I have a 2007 Hyundai Accent SE with a 1.6 liter engine in it. It was stalling often so I hooked up a code reader and it said the MAP sensor was bad. I tried to check it to see if it might just be dirty, and when I pulled the map sensor out it was wet. When I smelled it, the wet part was gas. I can't figure out how gas could get on my MAP sensor. I have a new MAP sensor but i don't want to put it in until I can figure out why gas is on the old one.

  • Good technique and a great question! Welcome to the site!
    – cdunn
    Apr 18, 2016 at 21:54

2 Answers 2


When I looked online, here's what I found about the location of the MAP sensor in your car. As always, a picture is worth a thousand words:

MAP sensor location

From looking at other info about that car it's port injected, not throttle body injected (individual injectors on each cylinder, not just one on the throttle body). As far as I know there should never be fuel in that throttle body. There is one exception that I've been able to find.

When the car has a fuel pressure regulator mounted near the fuel rail, it generally activated by vacuum pulled potentially from the throttle body. If the diaphragm in that regulator has a small tear in it, that could cause this issue. But, all of the reading I have been able to find says that your car has a return-less system (no return, no diaphragm driven FPR (Fuel Pressure Regulator)) and the pressure regulator is in the tank with the pump.

However, I did find some reference to a fuel injection pressure damper and your car has one of these. These are mounted on the fuel rail, but don't seem to be vacuum operated devices. They simply smooth out the pressure waves that can exist in your fuel delivery system. I may be wrong about that and maybe they are vacuum operated, but nothing I have found says they are.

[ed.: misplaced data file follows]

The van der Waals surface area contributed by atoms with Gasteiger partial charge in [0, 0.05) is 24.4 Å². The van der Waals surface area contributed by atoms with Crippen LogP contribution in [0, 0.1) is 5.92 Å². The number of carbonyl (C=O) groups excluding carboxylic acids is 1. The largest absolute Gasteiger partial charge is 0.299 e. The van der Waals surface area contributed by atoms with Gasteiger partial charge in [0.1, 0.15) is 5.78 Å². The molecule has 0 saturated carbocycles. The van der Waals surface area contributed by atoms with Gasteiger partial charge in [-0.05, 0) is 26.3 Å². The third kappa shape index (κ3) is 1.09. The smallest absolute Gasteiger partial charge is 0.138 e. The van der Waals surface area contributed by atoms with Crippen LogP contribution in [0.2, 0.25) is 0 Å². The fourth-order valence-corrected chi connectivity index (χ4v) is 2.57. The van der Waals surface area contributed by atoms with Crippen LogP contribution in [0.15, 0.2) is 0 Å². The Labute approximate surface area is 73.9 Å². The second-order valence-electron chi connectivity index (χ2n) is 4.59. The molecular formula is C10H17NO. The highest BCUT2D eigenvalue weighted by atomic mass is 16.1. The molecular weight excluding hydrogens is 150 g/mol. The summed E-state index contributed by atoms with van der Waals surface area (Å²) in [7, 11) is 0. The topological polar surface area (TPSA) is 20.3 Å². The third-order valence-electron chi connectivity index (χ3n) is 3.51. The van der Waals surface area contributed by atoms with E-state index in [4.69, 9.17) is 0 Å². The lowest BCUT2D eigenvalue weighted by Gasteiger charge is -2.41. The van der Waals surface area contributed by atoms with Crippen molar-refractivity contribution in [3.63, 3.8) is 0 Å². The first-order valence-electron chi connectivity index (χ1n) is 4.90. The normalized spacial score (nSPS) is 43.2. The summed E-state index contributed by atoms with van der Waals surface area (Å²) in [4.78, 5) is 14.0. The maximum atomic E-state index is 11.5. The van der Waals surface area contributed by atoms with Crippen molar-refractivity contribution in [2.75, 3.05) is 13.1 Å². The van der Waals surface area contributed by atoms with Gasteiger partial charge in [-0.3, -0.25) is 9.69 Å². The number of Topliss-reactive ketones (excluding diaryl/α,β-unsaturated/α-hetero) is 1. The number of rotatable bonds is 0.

Bottom line, it seems there is fuel being introduced to the interior of the throttle body, and the most likely cause is a broken barrier that is supposed to keep fuel out of it. Search along the intake path, and see where the fuel starts. Pull the intake hoses from the filter, and see where in the path the wetness from gasoline begins. That should give you a good idea of where the leak is coming from. The path is short, so it should be a short search. You would be looking for something that is connected to both your vacuum and fuel systems.

I hope that helps. At least some.

  • The car might also have a bad injector that is spraying more than normal under low RPM and the fuel might get sent up the intake tract.
    – race fever
    Apr 19, 2016 at 3:52

A small portion of exhaust gas is sent back to the intake to improve emissions via the EGR hose.

If your vehicle is running rich, some fuel will be left unburnt in the exhaust gases. This can explain the wet fuel that you are seeing on the MAP sensor.

Unfortunately, this is an indication of bigger engine operability problems. It doesn't surprise me that you're suffering from drivability problems as a consequence. You may want to have the fuel trims inspected. If you share the data on this site we would be happy to help you troubleshoot the problem as well.

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